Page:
I’m finally looking into the cardboard box
I brought home from my mother’s house
late last month;
The clementines she insisted I take and perched on top
have long since been eaten;
it’s been otherwise untouched
sitting in the corner of the yellow room.
Two pairs of my infant pajamas —
The yellow corduroy with the embroidered lion;
the faded white and green night dress.
She had remarked on the drawstring
she had sewn into the bottom,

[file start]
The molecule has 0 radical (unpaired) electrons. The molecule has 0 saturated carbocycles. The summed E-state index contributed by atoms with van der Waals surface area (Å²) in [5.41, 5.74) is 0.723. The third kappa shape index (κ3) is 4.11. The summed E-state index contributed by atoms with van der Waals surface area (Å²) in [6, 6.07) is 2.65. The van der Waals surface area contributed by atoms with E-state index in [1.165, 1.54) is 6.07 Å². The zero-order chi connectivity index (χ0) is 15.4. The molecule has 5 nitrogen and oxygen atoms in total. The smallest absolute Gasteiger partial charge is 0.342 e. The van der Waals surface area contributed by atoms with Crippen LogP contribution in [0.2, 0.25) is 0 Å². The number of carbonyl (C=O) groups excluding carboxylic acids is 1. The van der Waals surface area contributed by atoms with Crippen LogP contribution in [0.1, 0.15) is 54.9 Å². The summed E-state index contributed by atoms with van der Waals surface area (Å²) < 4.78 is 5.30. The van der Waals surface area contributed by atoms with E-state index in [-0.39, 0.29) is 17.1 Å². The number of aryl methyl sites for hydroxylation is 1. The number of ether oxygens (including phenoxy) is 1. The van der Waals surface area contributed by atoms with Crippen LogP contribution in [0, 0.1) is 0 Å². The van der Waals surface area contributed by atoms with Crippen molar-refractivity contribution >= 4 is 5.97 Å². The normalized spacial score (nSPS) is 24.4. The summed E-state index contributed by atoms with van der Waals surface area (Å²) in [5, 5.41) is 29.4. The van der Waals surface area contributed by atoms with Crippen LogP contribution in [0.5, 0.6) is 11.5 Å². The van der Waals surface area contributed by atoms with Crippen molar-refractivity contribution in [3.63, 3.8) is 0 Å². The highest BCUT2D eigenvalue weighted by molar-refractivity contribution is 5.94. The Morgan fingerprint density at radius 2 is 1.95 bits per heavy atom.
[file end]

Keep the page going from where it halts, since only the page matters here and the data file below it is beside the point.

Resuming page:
how it was still there,
and the fold-over sleeves to keep me from scratching myself
as I slept in my crib.
My white shoes, too —
but still with their impossibly stiff soles;
my grandmother’s blue-and-white Canton ware,
wrapped in the 1975 Daily News
from Bowling Green, Kentucky.
just before I left,
we sat on the basement couch flipping through
faded Kodak prints, square with rounded corners,
(most taken before we moved into the house on the hill).
We paused at one where I wore that night dress,
standing with my sister
in the deep darkness of an evening east window.
There were others, too, from that forty-years-ago,
and she told me again about each one.
We had such fun, she said,